Jan 16, 2010

A resounding No to Bt Brinjal across the country

It was a busy and triting day today. A strong and loud verdict against Bt brinjal came from three cities across the country. First, at the 2nd National Consultation held at Bhubaneshwar in Orissa, Environment Minister Jairam Ramesh, announced that with the State saying a loud and clear No to Bt brinjal, more than 60 per cent of the brinjal growing areas of the country -- Bihar, West Bengal and Orissa -- have formally rejected genetically modified brinjal.

I will bring you a report of the Bhubaneshwar event tomorrow.

But first let me share with you two more Bt brinjal events that happened in Hyderabad (in Andhra Pradesh) and in Baroda (Gujarat). My colleague Dr Ramanjaneyulu of the Centre for Sustainable Agriculture was at a meeting organised by the AP University for Agriculture. He tells me that the AP Agricultural University has formally opposed the introduction of Bt brinjal, and also called for a moratorium on Bt brinjal. This is encouraging indeed, and it is probably for the first time that agricultural scientists have asked for more tests.

I however would like to draw your attention to the report that Dr Ramanjaneyulu has sent me. I am pasting it below, and you will be amused to read about the role played by IARI scientists in promoting Bt brinjal. in fact, IARI is becoming a centre of national shame the way it unabashedly is promoting the commercial interests of the biotechnology companies. I hope Agriculture Minister Sharad Pawar is reading this. But I do not expect Sharad Pawar to take any cognisance of what his scientists are doing, because he too is pushing for an unwanted technology at the cost of farmers.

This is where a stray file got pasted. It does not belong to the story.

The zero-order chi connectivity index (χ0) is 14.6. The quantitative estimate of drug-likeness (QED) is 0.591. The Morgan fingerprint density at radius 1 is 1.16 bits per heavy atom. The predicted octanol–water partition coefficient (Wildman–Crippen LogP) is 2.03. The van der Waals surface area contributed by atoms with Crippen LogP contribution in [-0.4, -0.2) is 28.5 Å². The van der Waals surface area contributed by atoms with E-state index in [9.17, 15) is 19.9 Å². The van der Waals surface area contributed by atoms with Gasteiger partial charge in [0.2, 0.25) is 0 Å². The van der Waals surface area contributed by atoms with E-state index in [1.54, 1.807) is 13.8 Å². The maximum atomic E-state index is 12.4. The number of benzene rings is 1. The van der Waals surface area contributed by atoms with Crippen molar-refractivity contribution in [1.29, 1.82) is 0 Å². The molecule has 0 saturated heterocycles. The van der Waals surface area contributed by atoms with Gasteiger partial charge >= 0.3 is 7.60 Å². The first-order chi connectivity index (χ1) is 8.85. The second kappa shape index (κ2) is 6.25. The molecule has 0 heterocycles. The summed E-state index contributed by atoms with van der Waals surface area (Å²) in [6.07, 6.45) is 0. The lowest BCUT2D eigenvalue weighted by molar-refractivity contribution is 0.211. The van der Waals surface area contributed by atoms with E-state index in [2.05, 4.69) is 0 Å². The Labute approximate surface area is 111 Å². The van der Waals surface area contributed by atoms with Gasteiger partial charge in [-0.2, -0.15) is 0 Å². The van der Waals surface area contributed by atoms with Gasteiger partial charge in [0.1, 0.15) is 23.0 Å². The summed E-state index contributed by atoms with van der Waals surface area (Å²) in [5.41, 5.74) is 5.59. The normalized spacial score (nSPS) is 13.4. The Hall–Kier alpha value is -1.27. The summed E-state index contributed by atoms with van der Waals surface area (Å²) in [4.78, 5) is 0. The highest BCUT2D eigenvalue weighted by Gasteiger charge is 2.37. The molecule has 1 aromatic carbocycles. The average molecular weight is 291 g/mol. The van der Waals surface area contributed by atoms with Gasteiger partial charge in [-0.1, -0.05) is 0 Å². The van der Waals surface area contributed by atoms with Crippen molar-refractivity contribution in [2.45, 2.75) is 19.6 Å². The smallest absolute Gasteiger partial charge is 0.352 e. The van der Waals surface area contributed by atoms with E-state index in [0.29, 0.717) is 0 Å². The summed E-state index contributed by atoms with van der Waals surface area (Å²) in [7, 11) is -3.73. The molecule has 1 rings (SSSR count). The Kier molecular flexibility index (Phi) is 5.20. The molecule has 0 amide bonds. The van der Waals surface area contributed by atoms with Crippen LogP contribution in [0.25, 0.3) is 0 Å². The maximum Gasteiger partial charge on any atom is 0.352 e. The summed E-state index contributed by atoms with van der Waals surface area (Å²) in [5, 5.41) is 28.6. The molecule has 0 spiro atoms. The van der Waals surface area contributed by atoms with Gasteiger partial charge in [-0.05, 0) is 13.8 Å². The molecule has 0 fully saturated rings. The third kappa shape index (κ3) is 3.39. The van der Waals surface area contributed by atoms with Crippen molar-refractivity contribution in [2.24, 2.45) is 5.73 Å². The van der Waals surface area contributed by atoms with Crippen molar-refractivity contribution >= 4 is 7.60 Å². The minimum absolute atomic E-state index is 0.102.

Meanwhile, I was in Baroda today, and had a long day. Starting with a preparatory meeting, followed by a press conference, I joined a silent march taken by concerned citizens in the city today culminating in submission of a memorandum addressed to the President and Prime Minister. The memorandum was presented to the Collector of the district, and he promised to forward it to the top functionaries. This peaceful march, organised by the Baroda-based voluntary organisation Jatan -- A Mision for Organic Farming along with several volunteers, attracted a lot of attention from shopkeepers and onlookers.








I was particularly very happy to see the involvement of the people. A lot of women, men and young students joined this rally, and this gives me strength and hope. When people take control over what they should eat, I am sure the industry and the agricultural scientists will behave.

And now, take a look at the report from Hyderabad:

Finally AP Government says no to Bt Brinjal. Today a meeting was organised by Acharya NG Ranga University and AP Horticulture University with farmers unions, farmers, NGOs and other concerned
people on the decision on bt brinjal. Earlier, Govt had appointed a three member expert committee with two vice chancellors Dr. Raghava Reddy of Agri. University and Dr. Shikamani of Horticulture University and Sri. Pankaj Diwedi, IAS, Agri Production Commissioner.